That being said, I'm sure there are proper ways to force fruiting but I'm clueless about them! I can only share my expertise from the brown thumb of negligent gardening! :)

    Bookmark   June 11, 2008 at 12:17PM
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annafl(z9b/10a Sarasota)

I am in Sarasota and acquired two huge lychees on this property (maybe 30 feet each). They are both largely in the shade of old oaks, but on sun- exposed areas get a modest amount of fruit about every other year. I never really fertilize them, but they have a lot of mulch under their canopy. Irrigation once weekly. Unfortunately, the fruit is so high, and we have soooooo many squirrels, that we rarely get to taste the fruit. The squirrels go crazy for them, even when green. One bite, of course, then to the ground they drop. The young leaves are very susceptible to wind burn. We use these trees mostly for shade and wildlife habitat.

    Bookmark   June 11, 2008 at 3:02PM
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You might want to look on the ECHO website. They have good info on lychee and they actually talk about "girdling" the tree (a few branches, I guess?) to induce fruiting. Sounds kind of drastic to me, but if you're really desperate it might be worth a try. I've pasted a link to where it talks about girdling (because it's hard to find), but also look on the site under general tropical fruit plant descriptions for lychee and you'll find a lot more info. Their website has tons of good info on unusual tropical edibles. I was at ECHO on Saturday and got some cool things. They have beautiful plants, good prices, and proceeds go to a really good cause.

Here is a link that might be useful: lychee girdling

    Bookmark   June 11, 2008 at 3:54PM
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dghays(Z10A FL Brevard)

Many lychee varieties are notoriously difficult to make flower, Mauritius is an exception. Not fertilizing after mid fall will help, along with only very modest watering (or less) during winter. What varieties are yours?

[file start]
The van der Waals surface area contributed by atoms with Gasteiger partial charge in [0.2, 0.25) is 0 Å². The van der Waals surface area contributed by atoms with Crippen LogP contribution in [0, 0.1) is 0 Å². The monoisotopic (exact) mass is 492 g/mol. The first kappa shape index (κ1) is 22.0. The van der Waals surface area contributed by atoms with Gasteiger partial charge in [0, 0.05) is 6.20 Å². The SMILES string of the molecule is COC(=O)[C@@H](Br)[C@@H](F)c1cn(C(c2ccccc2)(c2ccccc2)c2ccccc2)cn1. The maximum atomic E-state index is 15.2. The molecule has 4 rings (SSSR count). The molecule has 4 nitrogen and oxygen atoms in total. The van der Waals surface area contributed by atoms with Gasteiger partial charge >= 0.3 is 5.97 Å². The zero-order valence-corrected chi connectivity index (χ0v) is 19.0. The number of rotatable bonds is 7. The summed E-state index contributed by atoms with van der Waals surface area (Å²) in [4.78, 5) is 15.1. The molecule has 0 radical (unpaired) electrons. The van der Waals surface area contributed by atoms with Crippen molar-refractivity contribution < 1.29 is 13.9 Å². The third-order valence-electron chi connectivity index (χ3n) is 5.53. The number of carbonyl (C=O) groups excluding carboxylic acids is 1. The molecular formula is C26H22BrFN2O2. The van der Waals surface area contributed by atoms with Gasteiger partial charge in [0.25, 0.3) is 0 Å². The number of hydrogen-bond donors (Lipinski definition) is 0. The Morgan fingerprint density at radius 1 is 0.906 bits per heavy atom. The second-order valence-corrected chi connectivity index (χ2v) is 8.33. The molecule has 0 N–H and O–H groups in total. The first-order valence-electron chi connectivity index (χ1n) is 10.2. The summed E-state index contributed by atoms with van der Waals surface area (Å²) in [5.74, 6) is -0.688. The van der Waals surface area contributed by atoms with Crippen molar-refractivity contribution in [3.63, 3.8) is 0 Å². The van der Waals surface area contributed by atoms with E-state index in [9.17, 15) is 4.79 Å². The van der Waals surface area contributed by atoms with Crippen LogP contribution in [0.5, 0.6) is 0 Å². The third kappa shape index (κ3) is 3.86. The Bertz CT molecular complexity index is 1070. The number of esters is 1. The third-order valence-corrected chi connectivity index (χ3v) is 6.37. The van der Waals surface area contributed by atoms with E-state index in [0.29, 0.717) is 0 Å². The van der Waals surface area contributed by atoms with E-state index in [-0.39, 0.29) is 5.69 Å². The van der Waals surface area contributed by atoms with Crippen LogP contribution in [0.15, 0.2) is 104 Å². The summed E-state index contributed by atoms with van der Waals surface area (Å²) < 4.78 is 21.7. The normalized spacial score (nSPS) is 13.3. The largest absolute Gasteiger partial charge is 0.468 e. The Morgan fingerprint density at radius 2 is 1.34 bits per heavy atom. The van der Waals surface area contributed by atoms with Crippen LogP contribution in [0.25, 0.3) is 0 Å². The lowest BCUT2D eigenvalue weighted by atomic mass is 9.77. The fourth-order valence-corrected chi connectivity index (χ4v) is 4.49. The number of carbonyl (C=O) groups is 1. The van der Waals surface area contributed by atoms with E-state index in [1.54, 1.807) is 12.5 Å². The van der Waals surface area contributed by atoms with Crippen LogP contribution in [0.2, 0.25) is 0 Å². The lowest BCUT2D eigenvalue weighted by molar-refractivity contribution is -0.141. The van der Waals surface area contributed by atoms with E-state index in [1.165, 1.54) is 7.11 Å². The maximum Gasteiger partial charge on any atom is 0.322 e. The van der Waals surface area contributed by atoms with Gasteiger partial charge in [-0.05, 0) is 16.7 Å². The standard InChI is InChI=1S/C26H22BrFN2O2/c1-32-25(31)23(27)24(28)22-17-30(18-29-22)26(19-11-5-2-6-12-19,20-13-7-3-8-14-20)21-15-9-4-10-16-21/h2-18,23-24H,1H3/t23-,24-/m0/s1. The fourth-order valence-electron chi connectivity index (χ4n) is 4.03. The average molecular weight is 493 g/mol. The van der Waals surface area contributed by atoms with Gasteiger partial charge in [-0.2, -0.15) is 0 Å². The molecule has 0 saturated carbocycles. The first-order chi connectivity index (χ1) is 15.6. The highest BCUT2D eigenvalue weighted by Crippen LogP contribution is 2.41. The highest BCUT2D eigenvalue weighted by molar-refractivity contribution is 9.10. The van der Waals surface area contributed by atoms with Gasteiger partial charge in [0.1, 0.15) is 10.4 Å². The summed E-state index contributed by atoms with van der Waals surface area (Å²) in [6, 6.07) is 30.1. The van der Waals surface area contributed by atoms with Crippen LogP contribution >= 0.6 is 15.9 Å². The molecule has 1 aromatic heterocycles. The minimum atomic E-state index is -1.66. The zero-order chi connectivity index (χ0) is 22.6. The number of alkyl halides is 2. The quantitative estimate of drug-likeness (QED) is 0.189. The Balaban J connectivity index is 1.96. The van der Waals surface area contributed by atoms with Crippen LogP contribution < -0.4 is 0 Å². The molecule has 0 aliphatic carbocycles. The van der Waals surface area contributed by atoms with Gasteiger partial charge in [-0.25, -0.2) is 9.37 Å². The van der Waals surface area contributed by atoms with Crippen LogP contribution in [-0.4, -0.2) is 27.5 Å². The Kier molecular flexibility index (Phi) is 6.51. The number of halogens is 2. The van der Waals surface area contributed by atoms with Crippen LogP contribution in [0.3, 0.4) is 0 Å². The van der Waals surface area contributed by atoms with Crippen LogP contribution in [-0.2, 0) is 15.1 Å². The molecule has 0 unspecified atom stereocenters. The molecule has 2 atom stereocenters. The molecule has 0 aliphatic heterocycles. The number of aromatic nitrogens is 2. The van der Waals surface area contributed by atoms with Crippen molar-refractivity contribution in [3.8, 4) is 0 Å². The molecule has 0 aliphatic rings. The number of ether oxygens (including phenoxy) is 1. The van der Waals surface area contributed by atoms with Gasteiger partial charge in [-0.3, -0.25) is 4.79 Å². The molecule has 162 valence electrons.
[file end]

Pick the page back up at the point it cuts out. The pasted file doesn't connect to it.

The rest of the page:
Bookmark   June 11, 2008 at 4:16PM
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puglvr1(9b central FL)


Wow!! That is an absolutely beautiful Lychee tree. I can't wait to get mine to look like that. I have two but were only planted 12 and 13 months ago. You are obviously doing something very right, the tree is very healthy. What variety is it? Also the tree requires x amount of chilling hours. Might have affected it if your winter was too mild.According to the article below you have to do this no later than July 15, so you still have a few weeks, if you want to try it. Good luck!

Tony, great looking fruits, you are so lucky!! Enjoy them!

Check out the link from Great article on tips on getting lychee trees to bloom/fruit

Here is a link that might be useful: (Tips on Getting Fruit)

    Bookmark   June 13, 2008 at 9:38AM
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My big tree 30ft gave fruit four years ago. Afrer that the leaves turned brown on the outer edges and many fell off. This year the leaves look great and no brown on them. It is starting to add new growth. What could I do to get it to fruit again?

    Bookmark   May 4, 2011 at 12:50AM